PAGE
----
The Jaguar XK140 race car has been race prepped and is ready for the continent. Sadly, it may not get to race, due to COVID-19 the Algarve Classic Festival has been postponed. This car can usually be found competing with Motor Racing Legends in the Woodcote Trophy. Due to travel restrictions the owner has yet to race it this year. Fingers crossed for a rescheduled event at Portimao but with COVID numbers rising I think it might be unlikely. Maybe next year.
Our good friend Grant Williams was back in for some rolling road tuning. This time however, he brought the recently restored Jaguar Mk2 known as “JAG 400”. The car is an ex-competition car from the early 60s. It was driven in period by Jack Sears and was even tested at Silverstone by Stirling Moss.
We tuned the Jaguars triple SU carburettors to run with a straight through exhaust. At Goodwood cars are allowed to run without silencers. It is a real privilege to work on cars with such great history and then to see them raced hard on the track. Grant had some rear end trouble on Friday which was quickly dealt with. In Sundays race Grant finished 7th overall and 1st of the Jaguars.
The restoration has begun on this very cool and rare Morris J4 pickup. The less common sibling of the J4 van, the pickups were popular work vehicles, especially on farms, which is exactly where this one came from. This J4 was purchased from it’s original owner, a farmer, who used the pickup to carry farm hands back and forth from the fields. Since 1962 it’s only covered 43,000 miles, most of which was on the farm tracks of High Farm in Ongar, Essex. According to the tax disc in the window it was last on the road in 1978.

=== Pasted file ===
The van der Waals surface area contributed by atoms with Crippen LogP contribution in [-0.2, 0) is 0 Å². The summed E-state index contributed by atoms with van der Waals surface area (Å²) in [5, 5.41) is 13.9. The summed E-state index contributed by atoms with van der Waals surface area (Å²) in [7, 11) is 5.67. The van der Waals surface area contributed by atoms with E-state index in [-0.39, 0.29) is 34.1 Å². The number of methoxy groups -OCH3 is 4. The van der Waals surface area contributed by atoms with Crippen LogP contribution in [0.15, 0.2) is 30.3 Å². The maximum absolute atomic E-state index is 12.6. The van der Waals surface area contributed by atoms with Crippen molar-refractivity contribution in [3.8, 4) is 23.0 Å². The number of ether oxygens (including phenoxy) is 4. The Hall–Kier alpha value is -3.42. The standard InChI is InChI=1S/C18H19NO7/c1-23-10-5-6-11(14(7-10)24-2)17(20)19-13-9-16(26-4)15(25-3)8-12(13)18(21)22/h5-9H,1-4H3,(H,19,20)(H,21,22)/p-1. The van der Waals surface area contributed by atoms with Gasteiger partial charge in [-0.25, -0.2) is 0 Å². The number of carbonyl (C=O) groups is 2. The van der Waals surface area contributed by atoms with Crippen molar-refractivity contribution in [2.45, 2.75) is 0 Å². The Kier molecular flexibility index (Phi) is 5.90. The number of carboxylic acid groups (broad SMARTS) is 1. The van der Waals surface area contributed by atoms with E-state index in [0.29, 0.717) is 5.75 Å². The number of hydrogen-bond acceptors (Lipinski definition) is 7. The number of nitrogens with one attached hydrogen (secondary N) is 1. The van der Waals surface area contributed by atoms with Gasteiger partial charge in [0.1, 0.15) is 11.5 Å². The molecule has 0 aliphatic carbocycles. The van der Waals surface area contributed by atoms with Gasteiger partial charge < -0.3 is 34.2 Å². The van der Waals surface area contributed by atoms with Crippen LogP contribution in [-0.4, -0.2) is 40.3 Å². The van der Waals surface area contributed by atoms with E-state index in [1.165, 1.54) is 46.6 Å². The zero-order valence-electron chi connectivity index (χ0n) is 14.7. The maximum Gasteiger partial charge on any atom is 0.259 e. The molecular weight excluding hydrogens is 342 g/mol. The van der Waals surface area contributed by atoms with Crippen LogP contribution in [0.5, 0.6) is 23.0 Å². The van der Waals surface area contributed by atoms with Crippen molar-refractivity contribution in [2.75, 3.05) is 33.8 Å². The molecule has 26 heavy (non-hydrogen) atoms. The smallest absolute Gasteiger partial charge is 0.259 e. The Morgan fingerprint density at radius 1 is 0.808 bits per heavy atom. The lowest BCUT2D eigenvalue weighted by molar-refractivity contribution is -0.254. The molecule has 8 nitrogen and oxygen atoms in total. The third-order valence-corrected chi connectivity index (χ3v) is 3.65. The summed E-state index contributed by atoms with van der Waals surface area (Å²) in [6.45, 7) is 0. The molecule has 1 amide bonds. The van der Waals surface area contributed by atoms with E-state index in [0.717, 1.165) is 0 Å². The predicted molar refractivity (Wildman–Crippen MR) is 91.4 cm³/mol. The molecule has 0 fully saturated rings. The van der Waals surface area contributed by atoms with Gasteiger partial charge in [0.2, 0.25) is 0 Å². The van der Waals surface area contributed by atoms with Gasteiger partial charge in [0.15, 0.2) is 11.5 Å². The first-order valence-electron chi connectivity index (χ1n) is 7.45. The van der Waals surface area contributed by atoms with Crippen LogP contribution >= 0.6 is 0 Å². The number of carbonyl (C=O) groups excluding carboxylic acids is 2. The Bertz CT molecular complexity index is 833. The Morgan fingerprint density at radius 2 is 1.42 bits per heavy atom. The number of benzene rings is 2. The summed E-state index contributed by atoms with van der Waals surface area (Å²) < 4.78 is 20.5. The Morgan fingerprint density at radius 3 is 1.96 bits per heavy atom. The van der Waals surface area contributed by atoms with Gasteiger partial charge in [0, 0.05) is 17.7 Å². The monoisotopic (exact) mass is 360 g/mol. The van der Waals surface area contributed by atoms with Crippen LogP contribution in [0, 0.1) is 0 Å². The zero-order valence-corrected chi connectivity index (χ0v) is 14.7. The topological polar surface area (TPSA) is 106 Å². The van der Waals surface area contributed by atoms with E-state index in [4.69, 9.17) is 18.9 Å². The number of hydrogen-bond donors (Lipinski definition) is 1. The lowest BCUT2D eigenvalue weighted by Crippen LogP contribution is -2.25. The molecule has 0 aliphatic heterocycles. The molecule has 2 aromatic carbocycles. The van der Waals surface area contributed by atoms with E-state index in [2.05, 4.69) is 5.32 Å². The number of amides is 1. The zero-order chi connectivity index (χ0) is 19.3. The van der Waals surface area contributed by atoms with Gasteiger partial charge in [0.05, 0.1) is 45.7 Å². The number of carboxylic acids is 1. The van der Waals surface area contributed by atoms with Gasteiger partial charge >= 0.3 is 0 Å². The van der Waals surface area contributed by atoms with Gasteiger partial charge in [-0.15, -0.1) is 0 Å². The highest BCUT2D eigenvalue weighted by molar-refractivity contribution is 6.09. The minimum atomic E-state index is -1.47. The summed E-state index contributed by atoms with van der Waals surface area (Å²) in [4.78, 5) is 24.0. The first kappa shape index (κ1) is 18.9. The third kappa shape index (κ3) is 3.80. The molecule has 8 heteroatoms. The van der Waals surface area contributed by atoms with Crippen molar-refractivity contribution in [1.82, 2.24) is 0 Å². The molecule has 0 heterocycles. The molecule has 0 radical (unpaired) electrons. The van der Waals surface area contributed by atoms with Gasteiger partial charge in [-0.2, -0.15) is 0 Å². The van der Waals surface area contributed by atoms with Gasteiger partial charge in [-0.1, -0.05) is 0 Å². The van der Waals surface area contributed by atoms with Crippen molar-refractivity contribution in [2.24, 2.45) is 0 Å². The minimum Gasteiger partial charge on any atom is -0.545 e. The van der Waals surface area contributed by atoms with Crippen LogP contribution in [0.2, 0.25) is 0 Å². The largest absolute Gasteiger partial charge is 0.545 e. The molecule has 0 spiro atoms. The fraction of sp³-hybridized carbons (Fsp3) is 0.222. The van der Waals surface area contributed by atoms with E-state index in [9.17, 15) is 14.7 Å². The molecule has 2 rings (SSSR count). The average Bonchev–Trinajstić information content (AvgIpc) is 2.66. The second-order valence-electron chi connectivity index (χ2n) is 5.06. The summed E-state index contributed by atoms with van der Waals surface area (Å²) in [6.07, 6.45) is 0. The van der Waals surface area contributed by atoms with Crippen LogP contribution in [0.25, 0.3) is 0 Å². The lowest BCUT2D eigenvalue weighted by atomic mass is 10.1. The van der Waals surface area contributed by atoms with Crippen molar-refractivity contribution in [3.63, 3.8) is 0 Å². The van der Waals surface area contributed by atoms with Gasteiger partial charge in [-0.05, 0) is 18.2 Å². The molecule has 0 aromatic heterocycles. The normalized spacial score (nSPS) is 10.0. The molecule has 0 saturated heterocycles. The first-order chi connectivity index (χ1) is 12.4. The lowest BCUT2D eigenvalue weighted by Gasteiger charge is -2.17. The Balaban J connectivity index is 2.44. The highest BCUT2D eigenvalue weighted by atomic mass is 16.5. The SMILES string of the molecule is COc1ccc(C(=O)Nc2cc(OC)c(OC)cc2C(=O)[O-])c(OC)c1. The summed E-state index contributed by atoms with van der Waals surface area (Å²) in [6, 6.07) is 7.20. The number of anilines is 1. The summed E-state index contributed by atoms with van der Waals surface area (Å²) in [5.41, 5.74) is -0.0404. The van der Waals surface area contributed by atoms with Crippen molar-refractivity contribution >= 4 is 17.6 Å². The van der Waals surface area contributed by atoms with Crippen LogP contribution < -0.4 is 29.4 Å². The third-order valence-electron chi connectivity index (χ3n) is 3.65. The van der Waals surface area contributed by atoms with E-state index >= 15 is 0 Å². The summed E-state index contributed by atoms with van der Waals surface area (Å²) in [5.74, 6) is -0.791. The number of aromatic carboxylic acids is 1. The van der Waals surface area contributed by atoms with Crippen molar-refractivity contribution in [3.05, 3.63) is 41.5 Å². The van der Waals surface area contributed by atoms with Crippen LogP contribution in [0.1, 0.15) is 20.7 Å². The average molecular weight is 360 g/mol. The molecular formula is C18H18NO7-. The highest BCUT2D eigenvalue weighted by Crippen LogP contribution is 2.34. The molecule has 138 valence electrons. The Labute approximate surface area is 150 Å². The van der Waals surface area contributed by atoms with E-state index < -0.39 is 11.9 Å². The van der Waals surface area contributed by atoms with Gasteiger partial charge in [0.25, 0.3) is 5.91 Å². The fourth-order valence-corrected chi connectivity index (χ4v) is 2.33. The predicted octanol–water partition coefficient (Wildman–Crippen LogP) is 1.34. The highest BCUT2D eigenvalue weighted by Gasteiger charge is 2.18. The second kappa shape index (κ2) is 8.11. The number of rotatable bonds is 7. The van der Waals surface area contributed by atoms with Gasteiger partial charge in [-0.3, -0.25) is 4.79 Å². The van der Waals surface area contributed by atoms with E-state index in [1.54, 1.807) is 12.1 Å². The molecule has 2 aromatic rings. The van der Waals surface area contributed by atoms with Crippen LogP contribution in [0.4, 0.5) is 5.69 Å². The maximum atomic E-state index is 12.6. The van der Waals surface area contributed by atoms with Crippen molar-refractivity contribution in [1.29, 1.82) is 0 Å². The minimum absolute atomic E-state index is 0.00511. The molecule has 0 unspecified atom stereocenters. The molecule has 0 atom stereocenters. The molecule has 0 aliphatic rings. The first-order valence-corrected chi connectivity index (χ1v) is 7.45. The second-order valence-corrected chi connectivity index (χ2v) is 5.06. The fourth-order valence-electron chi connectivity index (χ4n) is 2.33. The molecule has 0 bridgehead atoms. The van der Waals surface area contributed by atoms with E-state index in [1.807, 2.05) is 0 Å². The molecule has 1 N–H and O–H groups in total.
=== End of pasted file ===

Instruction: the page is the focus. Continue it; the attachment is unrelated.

The body has a fair amount of rust but could be a lot worse. The chassis also has rust on the surface but looks solid. The J4 pickup is largely complete and original. The 1200c B-series engine is still in place but begs to be swapped out for an 1800cc MGB unit. Watch this space.
This Ferrari 246 Dino is a real survivor. Totally unrestored, the car has been inherited from the new owners father. Granted, it is a little rough around the edges but it’s never been neglected and is in perfect driving order.
That was until it started spilling petrol onto the floor. A common problem with the Dino is that one of the body seams can rub against the aluminium fuel tanks which eventually creates a hole. The only safe solution is to replace the fuel tank with a new item. While the car was here we also gave it a basic service. The Ferrari Dino 246 is due back this winter for a major suspension service.
We’ve spent some time race prepping this Shelby Mustang GT350. Overall, it was a good car but some of the running gear was a little tired. We’ve rebuilt the rear axle which included a set of heavy duty wheel bearings. The front suspension has also been fully refurbished with new control arms, ball joints and track rod ends.
Additionally, we fitted an original handbrake to get the car an MOT. Lastly, a dyno session on our Maha rolling road. The Peter Knight engine in this Shelby Mustang GT350 has been serviced and tuned and is ready to race.